Chinese Adolescents’ Perceptions of Aggressive Peers: The Roles of Gender and Cultural Values

Linlin Zhang, Natalie D. Eggum

Research output: Contribution to journalArticlepeer-review


Aggression is a prevalent, maladaptive behavioral problem, yet how adolescents view and respond to aggressive peers vary across individual characteristics and cultural contexts. Using a dyadic peer-rating approach, this study investigated adolescents’ perceptions of real-world, rather than hypothetical, aggressive peers, and the role of dyadic gender and individual cultural values. The sample included 274 adolescents (Mage = 13.23 years, SD = 0.68; 52% boys) from two public schools in rural China. Adolescents rated each classmate’s physical and relational aggression, as well as their affiliative preference and social acceptance toward the classmate. Adolescents reported horizontal and vertical individualistic and collectivistic cultural values. Results indicated that (a) adolescents had similarly negative perceptions of physically and relationally aggressive peers; (b) boys and girls had more negative perceptions of male than female physically aggressive peers, and of same-gender than other-gender relationally aggressive peers; and (c) horizontal collectivistic values were associated with more negative, whereas vertical collectivistic and vertical individualistic values were associated with more benign, perceptions of aggressive peers. These findings uncover the complexity of adolescents’ perceptions of aggressive peers and highlight the role of gender and cultural values in understanding attitudes toward aggression in a collectivistic context.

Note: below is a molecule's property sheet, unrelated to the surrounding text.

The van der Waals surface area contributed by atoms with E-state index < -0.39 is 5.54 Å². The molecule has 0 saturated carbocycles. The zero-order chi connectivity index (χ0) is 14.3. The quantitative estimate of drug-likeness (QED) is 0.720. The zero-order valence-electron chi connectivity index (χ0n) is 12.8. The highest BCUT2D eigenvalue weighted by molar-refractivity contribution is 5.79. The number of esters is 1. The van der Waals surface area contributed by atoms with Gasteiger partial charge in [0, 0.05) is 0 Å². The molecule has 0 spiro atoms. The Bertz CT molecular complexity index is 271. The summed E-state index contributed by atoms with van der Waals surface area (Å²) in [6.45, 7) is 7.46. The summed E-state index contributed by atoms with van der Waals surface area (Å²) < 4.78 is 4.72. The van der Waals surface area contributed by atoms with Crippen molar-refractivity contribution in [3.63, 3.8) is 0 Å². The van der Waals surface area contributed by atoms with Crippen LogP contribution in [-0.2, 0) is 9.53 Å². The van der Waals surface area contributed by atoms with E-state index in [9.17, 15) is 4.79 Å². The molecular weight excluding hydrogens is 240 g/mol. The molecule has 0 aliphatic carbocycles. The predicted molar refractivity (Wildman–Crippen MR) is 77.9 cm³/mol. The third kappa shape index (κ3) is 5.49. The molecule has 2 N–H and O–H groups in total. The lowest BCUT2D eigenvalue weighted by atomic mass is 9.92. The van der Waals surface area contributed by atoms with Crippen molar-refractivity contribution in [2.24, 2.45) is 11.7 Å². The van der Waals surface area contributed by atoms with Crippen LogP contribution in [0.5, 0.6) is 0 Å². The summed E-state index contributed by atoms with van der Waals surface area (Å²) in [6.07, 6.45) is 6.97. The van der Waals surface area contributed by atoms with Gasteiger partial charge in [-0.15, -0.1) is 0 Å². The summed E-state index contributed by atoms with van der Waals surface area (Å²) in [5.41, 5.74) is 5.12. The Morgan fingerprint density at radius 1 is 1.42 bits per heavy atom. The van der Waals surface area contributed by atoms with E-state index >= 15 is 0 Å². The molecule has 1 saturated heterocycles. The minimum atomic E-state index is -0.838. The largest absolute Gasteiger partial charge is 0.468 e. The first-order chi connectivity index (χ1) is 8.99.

Original languageEnglish (US)
JournalJournal of interpersonal violence
StateAccepted/In press - 2023
Externally publishedYes


  • culture
  • gender
  • peer relationships
  • physical aggression
  • relational aggression

ASJC Scopus subject areas

  • Clinical Psychology
  • Applied Psychology


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